Now I’m pretty sure I’m not alone in feeling confused by much of the available physical literature on this topic. Over the past decade I’ve tried to understand the process whereby a field theory is produced to describe a given quantum lattice system. However, up until recently, this has always seemed like a kind of mysterious black magic to me. I know it has to do with symmetries etc. etc.. But this didn’t really help me! I had so many questions. E.g., how exactly does the state of the effective field theory relate to that of the original lattice system? And, for that matter, how do you know what quantities are “fieldlike” and which don’t admit a field-theoretic representation? That is, what has most puzzled me is the quantitative side of things: ideally what I would like is some kind of map which associates, one to one, lattice quantities with field quantities in an operationally transparent way.

Thus I was very excited when I discovered that there is indeed such a map and, further, is naturally associated with the quantum de Finetti theorem. Here I’d like to explain the idea behind this construction using the quantum information theoretic language of exchangeable states.

Read the rest of this entry »

Dreams: they do not work for me!

May 7, 2014

There are several stories of great discoveries been made in dreams (see this wonderful wikipedia list for some famous ones).

Unfortunately I have never had the good luck to have a dream which gave me a creative insight to solve a problem. That isn’t to say that I don’t dream about my research. Last night, for instance, I dreamt of classifying two-dimensional quantum phases using a quantum generalisation of the j-invariant and some other invariant which I, in my dream, for some reason wrote as |C|. When I woke up I quickly checked whether any sense could be made of this. As usual, far as I could see, it is total nonsense. Sigh.

I’ve also been rather envious of those who seem to be able to exploit unconscious cognition. When I was doing my PhD, I was mightily impressed by Michael Nielsen who would sometimes pause in the middle of a conversation and exclaim “I now know how to solve problem x!”. I mean, how cool is that!? Alas, it never worked for me. Oh, I do get “aha” moments rather often, but the result is usually complete junk…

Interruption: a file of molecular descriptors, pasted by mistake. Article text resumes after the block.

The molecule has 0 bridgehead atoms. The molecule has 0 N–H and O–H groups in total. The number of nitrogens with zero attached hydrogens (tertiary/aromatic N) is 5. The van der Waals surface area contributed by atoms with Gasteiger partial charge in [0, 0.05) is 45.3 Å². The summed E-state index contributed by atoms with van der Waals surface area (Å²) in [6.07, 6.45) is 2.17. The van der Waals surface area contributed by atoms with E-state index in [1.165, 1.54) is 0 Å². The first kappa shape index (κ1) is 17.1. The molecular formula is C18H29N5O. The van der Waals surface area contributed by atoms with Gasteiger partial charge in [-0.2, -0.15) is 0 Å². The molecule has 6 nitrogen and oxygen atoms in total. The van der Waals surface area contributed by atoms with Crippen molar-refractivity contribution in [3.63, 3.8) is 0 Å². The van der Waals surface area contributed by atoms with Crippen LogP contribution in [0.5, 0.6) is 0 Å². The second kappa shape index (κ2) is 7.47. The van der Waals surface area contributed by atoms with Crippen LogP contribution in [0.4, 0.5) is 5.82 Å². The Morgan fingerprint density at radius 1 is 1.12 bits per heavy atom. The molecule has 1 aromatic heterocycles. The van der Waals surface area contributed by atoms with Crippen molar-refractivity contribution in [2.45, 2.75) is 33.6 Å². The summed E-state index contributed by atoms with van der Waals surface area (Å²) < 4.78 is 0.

I only get results after hard slog. I have to make lots and lots and lots of mistakes and only then, slowly and gradually, the result emerges, reluctantly and complaining all the while, in its final form.

I can’t remember ever really experiencing a dream or an “aha” moment that turned out to be really correct.

My biggest (scientific) mistake (so far)

May 5, 2014

Waterloo, Canada. It was early 2004. It was cold.

I was cocky and full of the naive self-satisfied arrogance of a young physicist convinced of his powers. Filled with dreams of glory I made my way onto the airport shuttle to return home to Bristol. I was returning from QIP 2004.

It had been an exciting week.

I had just enjoyed a string of inspiring talks on a variety of fascinating topics across the full spectrum of quantum information theory. There was a palpable buzz in the air: quantum computers were coming! We were all positioning ourselves for the game of the millennium. As far as I was concerned, the only game in town was quantum algorithms, and fame and fortune would be awarded to those lucky few who could find a quantum algorithm yielding the holy grail of the exponential speedup.

My mind was a ferment of ideas; I’d just seen a fabulous talk by Oded Regev on quantum complexity, cryptography, and lattice point problems. I was convinced this was where quantum computers would exhibit a speedup. Oded had presented a truly lovely result showing that if you could prepare a very special kind of quantum state, a superposition of gaussians centred on the points of an (unknown) lattice in \mathbb{R}^n, you could decide the shortest/closest vector in a lattice problem in polynomial time (in n). Wow! That would be a demonstrable exponential speedup over the best classical algorithm! What’s more, I had an “in”: I knew some quantum optics and I could see that the natural language to discuss this problem would be that of continuous quantum variables. It would be so simple: I’d find a quantum-optical circuit that naturally prepared this state, discretise it, and solve the problem. Along the way I’d introduce a totally new paradigm of continuous quantum algorithms!!